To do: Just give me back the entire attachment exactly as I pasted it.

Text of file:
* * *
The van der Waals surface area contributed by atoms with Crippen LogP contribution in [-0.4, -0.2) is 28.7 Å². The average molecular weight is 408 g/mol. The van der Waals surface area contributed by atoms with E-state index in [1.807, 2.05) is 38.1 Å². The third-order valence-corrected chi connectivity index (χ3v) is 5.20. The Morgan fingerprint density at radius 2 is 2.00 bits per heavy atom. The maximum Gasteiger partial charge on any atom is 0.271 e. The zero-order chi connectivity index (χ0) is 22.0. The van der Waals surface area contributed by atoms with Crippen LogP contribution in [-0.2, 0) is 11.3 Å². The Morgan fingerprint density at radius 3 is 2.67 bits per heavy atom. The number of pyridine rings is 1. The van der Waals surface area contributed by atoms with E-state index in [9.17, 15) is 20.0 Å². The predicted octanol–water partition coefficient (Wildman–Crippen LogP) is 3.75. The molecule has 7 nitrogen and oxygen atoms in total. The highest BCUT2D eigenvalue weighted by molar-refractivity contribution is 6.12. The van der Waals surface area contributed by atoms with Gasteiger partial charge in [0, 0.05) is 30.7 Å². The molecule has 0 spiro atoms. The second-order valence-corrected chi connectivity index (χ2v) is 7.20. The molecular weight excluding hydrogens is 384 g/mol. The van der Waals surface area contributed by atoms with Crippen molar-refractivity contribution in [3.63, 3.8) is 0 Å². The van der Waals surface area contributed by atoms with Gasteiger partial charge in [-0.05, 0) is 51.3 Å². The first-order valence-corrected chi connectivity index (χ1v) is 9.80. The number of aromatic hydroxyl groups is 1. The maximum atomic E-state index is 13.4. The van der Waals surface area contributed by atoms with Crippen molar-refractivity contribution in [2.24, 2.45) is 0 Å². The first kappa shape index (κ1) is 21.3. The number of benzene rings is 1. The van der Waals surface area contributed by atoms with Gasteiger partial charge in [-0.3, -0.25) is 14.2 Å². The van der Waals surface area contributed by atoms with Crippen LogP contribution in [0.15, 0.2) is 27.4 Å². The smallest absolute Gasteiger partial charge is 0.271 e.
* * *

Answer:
The van der Waals surface area contributed by atoms with Crippen LogP contribution in [-0.4, -0.2) is 28.7 Å². The average molecular weight is 408 g/mol. The van der Waals surface area contributed by atoms with E-state index in [1.807, 2.05) is 38.1 Å². The third-order valence-corrected chi connectivity index (χ3v) is 5.20. The Morgan fingerprint density at radius 2 is 2.00 bits per heavy atom. The maximum Gasteiger partial charge on any atom is 0.271 e. The zero-order chi connectivity index (χ0) is 22.0. The van der Waals surface area contributed by atoms with Crippen LogP contribution in [-0.2, 0) is 11.3 Å². The Morgan fingerprint density at radius 3 is 2.67 bits per heavy atom. The number of pyridine rings is 1. The van der Waals surface area contributed by atoms with E-state index in [9.17, 15) is 20.0 Å². The predicted octanol–water partition coefficient (Wildman–Crippen LogP) is 3.75. The molecule has 7 nitrogen and oxygen atoms in total. The highest BCUT2D eigenvalue weighted by molar-refractivity contribution is 6.12. The van der Waals surface area contributed by atoms with Gasteiger partial charge in [0, 0.05) is 30.7 Å². The molecule has 0 spiro atoms. The second-order valence-corrected chi connectivity index (χ2v) is 7.20. The molecular weight excluding hydrogens is 384 g/mol. The van der Waals surface area contributed by atoms with Crippen molar-refractivity contribution in [3.63, 3.8) is 0 Å². The van der Waals surface area contributed by atoms with Gasteiger partial charge in [-0.05, 0) is 51.3 Å². The first-order valence-corrected chi connectivity index (χ1v) is 9.80. The number of aromatic hydroxyl groups is 1. The maximum atomic E-state index is 13.4. The van der Waals surface area contributed by atoms with Crippen molar-refractivity contribution in [2.24, 2.45) is 0 Å². The first kappa shape index (κ1) is 21.3. The number of benzene rings is 1. The van der Waals surface area contributed by atoms with Gasteiger partial charge in [-0.3, -0.25) is 14.2 Å². The van der Waals surface area contributed by atoms with Crippen LogP contribution in [0.15, 0.2) is 27.4 Å². The smallest absolute Gasteiger partial charge is 0.271 e.